- Spotify - I don't use it myself but I hear it's awesome.
- Never Ending Playlist - It uses YouTube to generate endless playlists of an artist you want to listen to. Free.

2. Use a text to voice program.


Try Ivona. Someone linked this on Reddit's /r/writing subreddit at some point. I tried it and fell in love with it immediately. Editing without Ivona's minireader app is like trying to master figure skating while wearing shoes.

Here's the thing, when you read your draft in your head you miss stuff. Your brain simply isn't programmed to read every single word on the page. We see words as groups and as wholes. When I started using Ivona and listening to what I wrote, read out loud, I was absolutely blown away by the number of duplicate and missing words in my story. Not only that, but there were countless sentences that sounded fine in my head but had something wrong with them that only became apparent after being read out loud by an external voice.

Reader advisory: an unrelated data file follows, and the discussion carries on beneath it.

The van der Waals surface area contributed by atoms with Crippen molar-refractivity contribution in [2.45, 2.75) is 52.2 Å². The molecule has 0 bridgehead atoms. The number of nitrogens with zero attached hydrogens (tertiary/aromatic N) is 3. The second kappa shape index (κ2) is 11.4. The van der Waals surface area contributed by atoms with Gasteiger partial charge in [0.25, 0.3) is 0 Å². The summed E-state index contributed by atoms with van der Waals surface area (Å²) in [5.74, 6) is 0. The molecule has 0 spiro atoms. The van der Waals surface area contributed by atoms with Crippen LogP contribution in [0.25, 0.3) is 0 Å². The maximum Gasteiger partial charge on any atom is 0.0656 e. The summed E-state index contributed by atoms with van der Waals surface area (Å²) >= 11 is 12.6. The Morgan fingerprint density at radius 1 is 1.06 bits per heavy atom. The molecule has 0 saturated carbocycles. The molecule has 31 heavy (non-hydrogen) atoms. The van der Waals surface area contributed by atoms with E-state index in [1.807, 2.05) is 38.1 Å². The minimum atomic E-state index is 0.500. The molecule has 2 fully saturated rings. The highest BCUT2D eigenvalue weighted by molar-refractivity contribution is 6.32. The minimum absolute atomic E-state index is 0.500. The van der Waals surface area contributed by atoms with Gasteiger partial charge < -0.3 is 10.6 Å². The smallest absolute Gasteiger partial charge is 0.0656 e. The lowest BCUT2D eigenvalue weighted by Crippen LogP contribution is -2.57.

Here was my method for using Ivona.

First, I would edit either a sentence, a paragraph, or a page; whatever felt right at the time. Then, I would have Ivona read it back to me. What often sounded fine in my head had a completely different vibe when verbalized, The software spoke the truth and put my lazy mind to shame. It was almost like it was chastising me, saying, "Really? Are you sure that you're satisfied with that pile of rubbish?"

Ouch.

Once I finished several chapters, I would load up Diablo 3 on one monitor (awesome game) and set my draft and Ivona to the other. Ivona would read my entire chapter out loud while I played and listened. If anything sounded off, I would pause the game, minimize and make the changes. Rinse and repeat.

Yes, Diablo 3 was part of my editing strategy. And you know what, it bloody worked. Don't judge me, or do. I don't care.

3) Suck it up and make big changes.


Rip your draft apart like you're a starving wolf ravaging its lifesaving meal.

This means cutting entire scenes; entire chapters even. This means tons of rewriting. This means moving sections around and making things flow better.